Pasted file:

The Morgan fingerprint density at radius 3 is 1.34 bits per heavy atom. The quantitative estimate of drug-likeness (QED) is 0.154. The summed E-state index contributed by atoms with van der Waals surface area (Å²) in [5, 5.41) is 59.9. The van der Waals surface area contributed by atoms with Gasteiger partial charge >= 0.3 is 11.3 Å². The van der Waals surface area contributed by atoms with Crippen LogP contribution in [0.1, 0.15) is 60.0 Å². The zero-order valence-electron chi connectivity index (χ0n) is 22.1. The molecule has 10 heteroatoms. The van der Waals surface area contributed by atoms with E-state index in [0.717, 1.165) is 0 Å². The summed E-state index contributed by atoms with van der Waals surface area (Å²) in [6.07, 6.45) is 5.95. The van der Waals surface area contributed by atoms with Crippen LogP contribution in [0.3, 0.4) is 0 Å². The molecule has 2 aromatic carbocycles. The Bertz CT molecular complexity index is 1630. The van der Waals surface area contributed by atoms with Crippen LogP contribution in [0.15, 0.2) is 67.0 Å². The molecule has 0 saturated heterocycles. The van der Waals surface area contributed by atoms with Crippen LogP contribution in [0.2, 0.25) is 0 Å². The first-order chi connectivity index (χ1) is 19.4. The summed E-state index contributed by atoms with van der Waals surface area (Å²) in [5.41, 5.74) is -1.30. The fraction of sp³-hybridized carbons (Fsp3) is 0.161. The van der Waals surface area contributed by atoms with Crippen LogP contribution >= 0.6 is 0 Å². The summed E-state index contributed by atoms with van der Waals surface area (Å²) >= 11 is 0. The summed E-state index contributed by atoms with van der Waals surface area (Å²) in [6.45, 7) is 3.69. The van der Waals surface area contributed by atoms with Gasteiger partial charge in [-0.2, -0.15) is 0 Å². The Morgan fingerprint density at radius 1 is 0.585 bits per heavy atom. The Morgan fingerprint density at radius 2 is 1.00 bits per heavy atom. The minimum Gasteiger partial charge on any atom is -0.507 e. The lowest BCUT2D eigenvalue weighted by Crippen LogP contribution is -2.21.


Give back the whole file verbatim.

The Morgan fingerprint density at radius 3 is 1.34 bits per heavy atom. The quantitative estimate of drug-likeness (QED) is 0.154. The summed E-state index contributed by atoms with van der Waals surface area (Å²) in [5, 5.41) is 59.9. The van der Waals surface area contributed by atoms with Gasteiger partial charge >= 0.3 is 11.3 Å². The van der Waals surface area contributed by atoms with Crippen LogP contribution in [0.1, 0.15) is 60.0 Å². The zero-order valence-electron chi connectivity index (χ0n) is 22.1. The molecule has 10 heteroatoms. The van der Waals surface area contributed by atoms with E-state index in [0.717, 1.165) is 0 Å². The summed E-state index contributed by atoms with van der Waals surface area (Å²) in [6.07, 6.45) is 5.95. The van der Waals surface area contributed by atoms with Crippen LogP contribution in [0.3, 0.4) is 0 Å². The molecule has 2 aromatic carbocycles. The Bertz CT molecular complexity index is 1630. The van der Waals surface area contributed by atoms with Crippen LogP contribution in [0.15, 0.2) is 67.0 Å². The molecule has 0 saturated heterocycles. The van der Waals surface area contributed by atoms with Crippen LogP contribution in [0.2, 0.25) is 0 Å². The first-order chi connectivity index (χ1) is 19.4. The summed E-state index contributed by atoms with van der Waals surface area (Å²) in [5.41, 5.74) is -1.30. The fraction of sp³-hybridized carbons (Fsp3) is 0.161. The van der Waals surface area contributed by atoms with Crippen LogP contribution >= 0.6 is 0 Å². The summed E-state index contributed by atoms with van der Waals surface area (Å²) >= 11 is 0. The summed E-state index contributed by atoms with van der Waals surface area (Å²) in [6.45, 7) is 3.69. The van der Waals surface area contributed by atoms with Gasteiger partial charge in [-0.2, -0.15) is 0 Å². The Morgan fingerprint density at radius 1 is 0.585 bits per heavy atom. The Morgan fingerprint density at radius 2 is 1.00 bits per heavy atom. The minimum Gasteiger partial charge on any atom is -0.507 e. The lowest BCUT2D eigenvalue weighted by Crippen LogP contribution is -2.21.